In conclusion, while there may be tempting shortcuts and quick fixes touted as metabolism boosters, the most effective way to improve your metabolic rate is through sustainable lifestyle changes. By incorporating regular physical activity, strength training, and healthy eating habits into your routine, you can boost your metabolism and achieve long-term success in your health and fitness goals. Remember, it's not about quick fixes—it's about building a lifestyle that supports your overall well-being.


[1] Pontzer, H., Yamada, Y., Sagayama, H., Ainslie, P. N., Andersen, L. F., Anderson, L. J., Arab, L., Baddou, I., Bedu-Addo, K., Blaak, E. E., Blanc, S., Bonomi, A. G., Bouten, C. V. C., Bovet, P., Buchowski, M. S., Butte, N. F., Camps, S. G., Close, G. L., Cooper, J. A., Cooper, R., … IAEA DLW Database Consortium (2021). Daily energy expenditure through the human life course. Science (New York, N.Y.), 373(6556), 808–812.

[2] Wang, Z., Ying, Z., Bosy-Westphal, A., Zhang, J., Schautz, B., Later, W., Heymsfield, S. B., & Müller, M. J. (2010). Specific metabolic rates of major organs and tissues across adulthood: evaluation by mechanistic model of resting energy expenditure. The American journal of clinical nutrition, 92(6), 1369–1377.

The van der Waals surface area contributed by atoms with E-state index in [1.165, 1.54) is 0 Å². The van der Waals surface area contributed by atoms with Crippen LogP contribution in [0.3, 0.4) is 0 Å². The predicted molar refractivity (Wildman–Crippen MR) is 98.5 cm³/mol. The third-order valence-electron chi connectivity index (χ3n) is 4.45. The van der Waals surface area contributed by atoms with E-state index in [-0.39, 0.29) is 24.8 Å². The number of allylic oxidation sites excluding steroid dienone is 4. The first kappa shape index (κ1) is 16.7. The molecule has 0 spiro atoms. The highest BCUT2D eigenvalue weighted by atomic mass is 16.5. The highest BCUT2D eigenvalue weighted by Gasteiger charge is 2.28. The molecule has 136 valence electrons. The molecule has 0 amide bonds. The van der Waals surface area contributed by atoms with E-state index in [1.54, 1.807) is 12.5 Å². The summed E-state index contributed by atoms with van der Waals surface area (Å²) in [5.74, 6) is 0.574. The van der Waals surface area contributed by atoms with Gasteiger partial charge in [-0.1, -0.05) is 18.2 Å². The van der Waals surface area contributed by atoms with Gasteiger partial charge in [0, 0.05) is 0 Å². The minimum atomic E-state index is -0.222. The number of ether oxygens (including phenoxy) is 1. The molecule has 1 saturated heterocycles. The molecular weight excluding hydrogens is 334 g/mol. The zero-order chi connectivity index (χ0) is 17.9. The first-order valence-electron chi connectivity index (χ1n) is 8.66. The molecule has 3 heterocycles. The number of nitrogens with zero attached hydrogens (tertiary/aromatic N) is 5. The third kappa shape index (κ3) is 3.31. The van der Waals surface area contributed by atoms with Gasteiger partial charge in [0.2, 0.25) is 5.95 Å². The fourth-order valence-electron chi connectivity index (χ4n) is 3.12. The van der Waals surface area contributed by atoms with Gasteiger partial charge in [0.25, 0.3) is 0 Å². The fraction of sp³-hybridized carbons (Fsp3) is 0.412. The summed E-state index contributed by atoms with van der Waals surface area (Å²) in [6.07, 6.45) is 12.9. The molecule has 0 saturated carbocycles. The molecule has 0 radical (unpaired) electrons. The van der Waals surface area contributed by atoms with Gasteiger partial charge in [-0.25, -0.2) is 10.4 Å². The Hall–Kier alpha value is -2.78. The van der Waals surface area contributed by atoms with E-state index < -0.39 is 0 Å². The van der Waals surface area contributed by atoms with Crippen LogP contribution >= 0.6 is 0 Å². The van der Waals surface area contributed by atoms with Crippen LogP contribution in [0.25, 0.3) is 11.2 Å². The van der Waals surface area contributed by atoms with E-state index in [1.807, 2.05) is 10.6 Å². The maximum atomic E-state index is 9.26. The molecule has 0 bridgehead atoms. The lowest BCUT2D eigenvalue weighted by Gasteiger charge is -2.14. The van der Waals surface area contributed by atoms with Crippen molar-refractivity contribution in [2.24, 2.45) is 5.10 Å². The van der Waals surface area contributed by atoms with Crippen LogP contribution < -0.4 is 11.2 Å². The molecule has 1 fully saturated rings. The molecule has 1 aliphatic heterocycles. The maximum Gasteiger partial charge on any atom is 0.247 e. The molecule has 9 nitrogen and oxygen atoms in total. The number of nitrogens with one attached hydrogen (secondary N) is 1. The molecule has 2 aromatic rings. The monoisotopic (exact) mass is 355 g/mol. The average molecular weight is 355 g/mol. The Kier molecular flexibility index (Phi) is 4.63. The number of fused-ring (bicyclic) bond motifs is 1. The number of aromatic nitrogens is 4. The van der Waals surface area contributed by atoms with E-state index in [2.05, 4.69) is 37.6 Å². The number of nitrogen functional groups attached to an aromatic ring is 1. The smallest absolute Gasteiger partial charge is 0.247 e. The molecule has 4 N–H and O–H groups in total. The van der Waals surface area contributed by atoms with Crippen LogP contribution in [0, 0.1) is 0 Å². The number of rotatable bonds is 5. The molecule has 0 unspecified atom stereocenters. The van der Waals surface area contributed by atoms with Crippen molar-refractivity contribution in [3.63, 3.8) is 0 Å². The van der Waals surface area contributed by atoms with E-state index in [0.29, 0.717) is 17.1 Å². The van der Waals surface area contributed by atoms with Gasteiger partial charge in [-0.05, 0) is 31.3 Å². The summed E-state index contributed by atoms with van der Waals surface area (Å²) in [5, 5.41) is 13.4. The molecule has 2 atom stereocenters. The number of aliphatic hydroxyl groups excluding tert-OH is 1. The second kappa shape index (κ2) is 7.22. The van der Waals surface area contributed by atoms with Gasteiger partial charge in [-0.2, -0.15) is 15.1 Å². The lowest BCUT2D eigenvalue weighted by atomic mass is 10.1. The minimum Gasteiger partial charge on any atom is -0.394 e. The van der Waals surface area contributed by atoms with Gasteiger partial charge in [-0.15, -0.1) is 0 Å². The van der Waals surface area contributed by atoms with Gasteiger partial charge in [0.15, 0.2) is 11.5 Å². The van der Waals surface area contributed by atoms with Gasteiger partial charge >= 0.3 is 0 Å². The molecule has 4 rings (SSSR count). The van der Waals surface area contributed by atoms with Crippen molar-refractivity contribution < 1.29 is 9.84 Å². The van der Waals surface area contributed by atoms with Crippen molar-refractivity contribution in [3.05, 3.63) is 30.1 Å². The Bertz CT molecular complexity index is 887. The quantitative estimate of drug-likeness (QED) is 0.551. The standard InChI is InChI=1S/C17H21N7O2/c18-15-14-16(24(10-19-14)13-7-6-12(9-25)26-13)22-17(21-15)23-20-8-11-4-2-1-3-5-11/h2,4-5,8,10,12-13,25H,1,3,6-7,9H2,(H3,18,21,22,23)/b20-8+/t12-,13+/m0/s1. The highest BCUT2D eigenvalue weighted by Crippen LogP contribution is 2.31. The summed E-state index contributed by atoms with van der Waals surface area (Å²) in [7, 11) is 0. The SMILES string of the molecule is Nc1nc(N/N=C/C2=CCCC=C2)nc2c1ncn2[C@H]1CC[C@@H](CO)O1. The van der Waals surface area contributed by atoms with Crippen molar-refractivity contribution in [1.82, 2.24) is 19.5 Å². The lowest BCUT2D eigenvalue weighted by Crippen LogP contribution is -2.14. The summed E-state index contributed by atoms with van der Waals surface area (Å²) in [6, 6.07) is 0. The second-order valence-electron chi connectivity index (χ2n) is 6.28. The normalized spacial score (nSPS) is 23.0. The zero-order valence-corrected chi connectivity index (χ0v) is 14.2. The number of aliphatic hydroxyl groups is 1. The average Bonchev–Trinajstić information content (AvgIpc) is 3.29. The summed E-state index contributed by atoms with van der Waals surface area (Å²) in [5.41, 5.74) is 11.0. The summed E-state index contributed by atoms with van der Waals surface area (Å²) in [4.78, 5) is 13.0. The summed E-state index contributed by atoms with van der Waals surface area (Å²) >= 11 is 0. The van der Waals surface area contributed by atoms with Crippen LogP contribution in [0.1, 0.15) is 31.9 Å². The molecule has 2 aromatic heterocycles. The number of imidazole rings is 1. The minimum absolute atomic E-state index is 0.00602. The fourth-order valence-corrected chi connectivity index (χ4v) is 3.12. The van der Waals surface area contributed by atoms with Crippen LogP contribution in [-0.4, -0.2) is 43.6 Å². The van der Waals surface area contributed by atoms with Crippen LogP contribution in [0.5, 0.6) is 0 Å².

[3] Careau, V., Halsey, L. G., Pontzer, H., Ainslie, P. N., Andersen, L. F., Anderson, L. J., Arab, L., Baddou, I., Bedu-Addo, K., Blaak, E. E., Blanc, S., Bonomi, A. G., Bouten, C. V. C., Buchowski, M. S., Butte, N. F., Camps, S. G. J. A., Close, G. L., Cooper, J. A., Das, S. K., Cooper, R., … IAEA DLW database group (2021). Energy compensation and adiposity in humans. Current biology : CB, 31(20), 4659–4666.e2.

[4] Schoenfeld, B. J., Aragon, A. A., & Krieger, J. W. (2015). Effects of meal frequency on weight loss and body composition: a meta-analysis. Nutrition reviews, 73(2), 69–82.

[5] Munsters, M. J., & Saris, W. H. (2012). Effects of meal frequency on metabolic profiles and substrate partitioning in lean healthy males. PloS one, 7(6), e38632.